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Post Options Post Options   Quote transient Quote  Post ReplyReply Direct Link To This Post Posted: 05 Jun 14 at 6:00pm
......said the Bishop to the actress.
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JimC View Drop Down
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Post Options Post Options   Quote JimC Quote  Post ReplyReply Direct Link To This Post Posted: 05 Jun 14 at 6:04pm
Looking at the RS 200 rules I can't see you're permitted to change the position of the thing.
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Post Options Post Options   Quote transient Quote  Post ReplyReply Direct Link To This Post Posted: 05 Jun 14 at 6:06pm
and as the actress replied to the Bishop "you be careful you don't bend something".
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Post Options Post Options   Quote Steve411 Quote  Post ReplyReply Direct Link To This Post Posted: 05 Jun 14 at 6:16pm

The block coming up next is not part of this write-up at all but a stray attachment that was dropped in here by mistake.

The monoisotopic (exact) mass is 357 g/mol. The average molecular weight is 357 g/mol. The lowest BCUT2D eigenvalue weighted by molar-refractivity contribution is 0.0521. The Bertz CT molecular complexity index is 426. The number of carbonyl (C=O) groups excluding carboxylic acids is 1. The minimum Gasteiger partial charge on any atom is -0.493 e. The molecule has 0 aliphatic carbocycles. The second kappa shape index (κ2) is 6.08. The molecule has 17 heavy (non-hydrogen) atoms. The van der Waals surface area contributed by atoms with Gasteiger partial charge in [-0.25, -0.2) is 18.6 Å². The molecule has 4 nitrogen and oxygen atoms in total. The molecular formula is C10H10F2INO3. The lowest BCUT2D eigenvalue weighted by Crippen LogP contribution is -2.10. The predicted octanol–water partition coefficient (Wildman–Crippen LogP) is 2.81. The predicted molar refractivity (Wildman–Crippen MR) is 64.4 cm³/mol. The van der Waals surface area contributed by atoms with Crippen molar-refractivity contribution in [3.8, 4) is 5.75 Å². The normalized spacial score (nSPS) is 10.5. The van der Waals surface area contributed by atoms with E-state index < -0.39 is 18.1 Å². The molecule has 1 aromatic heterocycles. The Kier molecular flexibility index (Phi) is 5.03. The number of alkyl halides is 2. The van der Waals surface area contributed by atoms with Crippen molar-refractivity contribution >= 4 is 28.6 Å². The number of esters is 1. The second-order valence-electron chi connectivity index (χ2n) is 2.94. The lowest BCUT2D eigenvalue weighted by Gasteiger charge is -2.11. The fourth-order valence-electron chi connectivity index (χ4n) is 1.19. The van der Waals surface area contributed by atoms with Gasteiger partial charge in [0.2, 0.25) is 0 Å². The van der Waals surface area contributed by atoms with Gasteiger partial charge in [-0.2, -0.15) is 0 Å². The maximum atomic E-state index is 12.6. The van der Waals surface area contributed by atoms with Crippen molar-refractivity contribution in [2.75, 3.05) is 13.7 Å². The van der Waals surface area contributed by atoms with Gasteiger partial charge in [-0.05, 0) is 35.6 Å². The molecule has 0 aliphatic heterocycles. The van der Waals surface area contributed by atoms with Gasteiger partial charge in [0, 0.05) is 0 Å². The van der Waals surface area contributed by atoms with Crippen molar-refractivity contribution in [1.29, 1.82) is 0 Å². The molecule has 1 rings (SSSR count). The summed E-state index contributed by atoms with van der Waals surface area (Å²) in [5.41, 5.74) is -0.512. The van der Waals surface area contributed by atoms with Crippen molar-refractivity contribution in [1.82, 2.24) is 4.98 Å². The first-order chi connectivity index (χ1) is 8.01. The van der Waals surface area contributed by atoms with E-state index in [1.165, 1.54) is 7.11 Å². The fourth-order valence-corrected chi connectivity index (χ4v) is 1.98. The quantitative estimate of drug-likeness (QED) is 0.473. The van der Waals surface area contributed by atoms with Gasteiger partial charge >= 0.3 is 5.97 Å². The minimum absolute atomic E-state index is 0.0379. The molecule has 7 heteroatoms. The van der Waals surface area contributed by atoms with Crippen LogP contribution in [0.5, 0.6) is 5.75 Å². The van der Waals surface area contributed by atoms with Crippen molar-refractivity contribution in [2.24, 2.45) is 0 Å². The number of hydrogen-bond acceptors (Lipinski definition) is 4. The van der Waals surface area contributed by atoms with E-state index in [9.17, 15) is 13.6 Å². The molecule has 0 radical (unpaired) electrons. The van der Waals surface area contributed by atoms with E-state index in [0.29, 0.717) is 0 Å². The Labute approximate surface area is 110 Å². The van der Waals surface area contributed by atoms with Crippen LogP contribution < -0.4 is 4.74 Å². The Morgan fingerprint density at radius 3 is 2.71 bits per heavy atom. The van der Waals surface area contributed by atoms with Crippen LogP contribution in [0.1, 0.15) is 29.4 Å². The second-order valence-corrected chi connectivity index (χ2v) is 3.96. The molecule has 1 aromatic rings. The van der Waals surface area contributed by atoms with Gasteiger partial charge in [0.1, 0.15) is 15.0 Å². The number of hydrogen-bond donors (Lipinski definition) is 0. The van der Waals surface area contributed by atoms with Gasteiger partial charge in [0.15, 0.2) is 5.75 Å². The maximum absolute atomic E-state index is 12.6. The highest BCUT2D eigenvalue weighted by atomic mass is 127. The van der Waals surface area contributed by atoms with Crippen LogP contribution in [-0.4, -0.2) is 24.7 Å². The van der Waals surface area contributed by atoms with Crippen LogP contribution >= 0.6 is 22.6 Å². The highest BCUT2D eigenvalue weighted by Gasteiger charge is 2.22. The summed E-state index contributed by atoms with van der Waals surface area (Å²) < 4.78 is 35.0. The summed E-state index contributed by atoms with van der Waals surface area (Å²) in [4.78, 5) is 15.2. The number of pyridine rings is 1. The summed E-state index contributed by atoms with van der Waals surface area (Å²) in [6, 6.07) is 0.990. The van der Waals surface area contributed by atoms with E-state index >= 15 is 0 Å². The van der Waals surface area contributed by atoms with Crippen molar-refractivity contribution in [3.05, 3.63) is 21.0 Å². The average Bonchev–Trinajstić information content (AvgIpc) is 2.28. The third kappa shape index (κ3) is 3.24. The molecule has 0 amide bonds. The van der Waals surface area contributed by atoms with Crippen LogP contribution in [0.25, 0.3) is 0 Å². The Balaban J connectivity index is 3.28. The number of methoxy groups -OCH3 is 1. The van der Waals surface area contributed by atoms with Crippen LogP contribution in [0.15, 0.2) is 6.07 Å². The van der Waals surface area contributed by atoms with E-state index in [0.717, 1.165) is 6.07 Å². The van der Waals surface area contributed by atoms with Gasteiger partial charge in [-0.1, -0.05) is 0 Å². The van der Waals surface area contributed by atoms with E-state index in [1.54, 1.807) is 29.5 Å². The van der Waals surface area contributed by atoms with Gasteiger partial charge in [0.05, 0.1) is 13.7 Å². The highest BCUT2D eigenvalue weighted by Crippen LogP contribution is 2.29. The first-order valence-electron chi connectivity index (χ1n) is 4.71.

If it's a cascade system, the length of each of the throws will be important. I would imagine that all the blocks should be hard up against each other when the kicker is fully off, otherwise there won't be enough travel in the cascade as a whole.

Edited by Steve411 - 05 Jun 14 at 6:17pm
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Post Options Post Options   Quote jaydub Quote  Post ReplyReply Direct Link To This Post Posted: 05 Jun 14 at 6:48pm

First of all, what vintage is your 2.  There was a change in I think about 2008 from 8:1 kickers to 16:1 kickers.